https://industrialscenery.blogspot.com/.../western...

Dennis DeBruler commented on a post
Some remnants of Manufacturers' Junction Railway, including the roundhouse, still exist in a satellite image. That railroad served the Hawthorne Works.
https://www.google.com/.../@41.8461157,-87.../data=!3m1!1e3
During a commuter trip into town on Oct 21, 2016, I took photos to the south as I went through this crossing.
20161021 6513





Saturday, July 27, 2019

Aban/NS/N&W Cincinnati Junction Bridge over Scioto River near Portsmouth, OH

(Bridge Hunter, no Historic Bridges)
Historic Bridges has some of the bridges in Scioto County, but not this one.
Satellite


(new window) Posted by Kevin Pike in Railroad Bridges Past and Present at 7/22/2019 0759.
"Norfolk Southern (ex N&W) inactive peavine line bridge crossing the Scioto River north of Portsmouth, Ohio. This line was taken out of service due to settlement issues with the bridge and the western approach."
Steven Ward Hard to believe that the mighty J class engines used to run about 100 MPH.
Kevin Pike Steven Ward still owned by NS between Portsmouth and Cincinnati, Ohio. It is leased on the west end from Cincinnati to just east of Peebles, Ohio to Cincinnati Eastern Terminal with light traffic and car storage. The washouts on the east end would have to fixed before anything could run on the half.
Steven Ward First of all, thank you for clearing that up for me on who owns that line. I heard it was sold off. Thank you for straightening that up for me. I saw trains parked on it in various spots. But wash outs? I didn't know there was any wash outs. Where at exactly? I heard the bridge shifted 5 feet.
Steven Ward NS got the former NYC main from Columbus, Springfield, Dayton, to Cincinnati line which at first ran a lot of trains on that line when Conrail was around. NS got that line in 97. Now sees maybe 13 trains per day. So NS may run trains up to Columbus then down to Cincinnati.


This bridge shows the importance of understanding a river's flood plain. Seven of the nine spans are over "dry land." But that was not enough because it looks like a washout of the embankment on the northwest side is part of the problem.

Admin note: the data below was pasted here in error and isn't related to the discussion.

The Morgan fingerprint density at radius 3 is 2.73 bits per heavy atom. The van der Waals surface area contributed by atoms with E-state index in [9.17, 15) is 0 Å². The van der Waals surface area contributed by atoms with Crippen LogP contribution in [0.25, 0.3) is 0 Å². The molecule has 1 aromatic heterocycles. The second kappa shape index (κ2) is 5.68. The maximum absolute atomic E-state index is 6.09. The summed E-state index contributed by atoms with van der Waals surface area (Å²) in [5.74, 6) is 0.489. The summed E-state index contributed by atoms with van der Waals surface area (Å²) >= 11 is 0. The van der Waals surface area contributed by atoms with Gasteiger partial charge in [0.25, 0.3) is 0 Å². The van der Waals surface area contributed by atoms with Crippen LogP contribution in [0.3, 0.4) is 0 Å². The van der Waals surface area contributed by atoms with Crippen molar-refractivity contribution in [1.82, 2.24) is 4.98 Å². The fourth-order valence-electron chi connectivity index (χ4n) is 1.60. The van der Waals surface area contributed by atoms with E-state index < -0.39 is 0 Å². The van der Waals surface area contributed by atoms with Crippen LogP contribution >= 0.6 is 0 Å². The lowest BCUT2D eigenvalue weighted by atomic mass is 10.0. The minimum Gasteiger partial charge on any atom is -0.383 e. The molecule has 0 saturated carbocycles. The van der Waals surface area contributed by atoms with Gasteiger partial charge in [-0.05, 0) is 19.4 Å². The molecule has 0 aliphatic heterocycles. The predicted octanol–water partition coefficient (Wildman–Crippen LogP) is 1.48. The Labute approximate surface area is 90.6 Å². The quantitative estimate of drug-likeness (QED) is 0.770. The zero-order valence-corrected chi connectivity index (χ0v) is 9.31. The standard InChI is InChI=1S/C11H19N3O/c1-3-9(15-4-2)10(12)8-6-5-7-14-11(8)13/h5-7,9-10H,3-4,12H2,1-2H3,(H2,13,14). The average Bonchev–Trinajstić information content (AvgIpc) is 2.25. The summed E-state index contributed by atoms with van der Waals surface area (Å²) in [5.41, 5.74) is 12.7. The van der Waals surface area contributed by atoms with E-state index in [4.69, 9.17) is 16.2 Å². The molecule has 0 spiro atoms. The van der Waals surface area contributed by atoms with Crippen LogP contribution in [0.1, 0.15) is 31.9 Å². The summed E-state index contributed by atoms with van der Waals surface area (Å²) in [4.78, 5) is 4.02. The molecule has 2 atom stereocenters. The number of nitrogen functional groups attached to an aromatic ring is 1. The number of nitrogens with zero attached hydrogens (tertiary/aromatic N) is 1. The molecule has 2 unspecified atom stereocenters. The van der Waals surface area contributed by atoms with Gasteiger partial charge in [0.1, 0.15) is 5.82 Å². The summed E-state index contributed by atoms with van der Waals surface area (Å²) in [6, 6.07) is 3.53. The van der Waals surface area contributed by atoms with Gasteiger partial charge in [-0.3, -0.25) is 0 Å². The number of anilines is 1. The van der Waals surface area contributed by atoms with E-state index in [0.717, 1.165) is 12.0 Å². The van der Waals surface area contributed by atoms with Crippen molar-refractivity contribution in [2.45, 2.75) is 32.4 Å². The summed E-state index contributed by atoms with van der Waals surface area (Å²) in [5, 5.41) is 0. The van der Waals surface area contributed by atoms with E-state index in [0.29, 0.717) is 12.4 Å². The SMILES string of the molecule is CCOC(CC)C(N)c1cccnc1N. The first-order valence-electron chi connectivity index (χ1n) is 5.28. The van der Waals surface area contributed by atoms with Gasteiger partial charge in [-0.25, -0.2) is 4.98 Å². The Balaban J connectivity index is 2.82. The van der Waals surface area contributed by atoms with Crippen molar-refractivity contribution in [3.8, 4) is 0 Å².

Screenshot at 3:59
Kevin Pike posted a couple of photos by Preston Whitt near Rushtown as comments. They show why railroads need to spend so much money on track maintenance. And the bridge suffers from shifting piers.
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Thursday, July 25, 2019

Bonneville Lock and Dam on Columbia River

(USACESatellite, 222+ photos)

USACE Teacher's Guide
It has two locks and 2.5 fish ladders. But the guide wall of the new lock severely restricts the length of what can use the first lock. The first lock was part of the original 1938 construction. The larger lock was added in 1993 to match the size of the seven other locks on the 465 mile Columbia-Snake River Inland Waterway. A second powerhouse was added in 1981 on the north side. [USACE] The spillway is in the middle.
Satellite
The 1938 lock is not even used for recreational boats. It has been closed. Even the new lock is small by Midwest standards. Specifically, the width is two barges rather than the three-barge width that we have on the Upper Mississippi, Ohio and Illinois rivers.
Bonneville Lock and Dam National Historic Landmark Brochure

Screenshot

Downloaded Fact Sheet

Downloaded Fact Sheet


Wednesday, July 24, 2019

Edmund Fitzgerald and 1959 Steel Strike

The Arthur M. Anderson sailed with her in the storm of Nov. 10, 1975. But she disappeared so fast that having a "'buddy ship" did not help.

Wisconsin Marine Historical Society posted eight images with the comment:
Sixty years ago today (7/21/59), the EDMUND FITZGERALD steamed into Milwaukee’s inner harbor. It was the only time in her 17-year career that the Mighty FITZ would visit her port of registry. A strike had halted steel production nationwide and idled the ore boats. Columbia Transportation, which managed the FITZGERALD, arranged for space at Milwaukee where she could ride out the strike. She remained in Milwaukee for three months as the strike dragged on. The FITZGERALD, along with her crew of 29, was lost during a storm on Lake Superior in November 1975.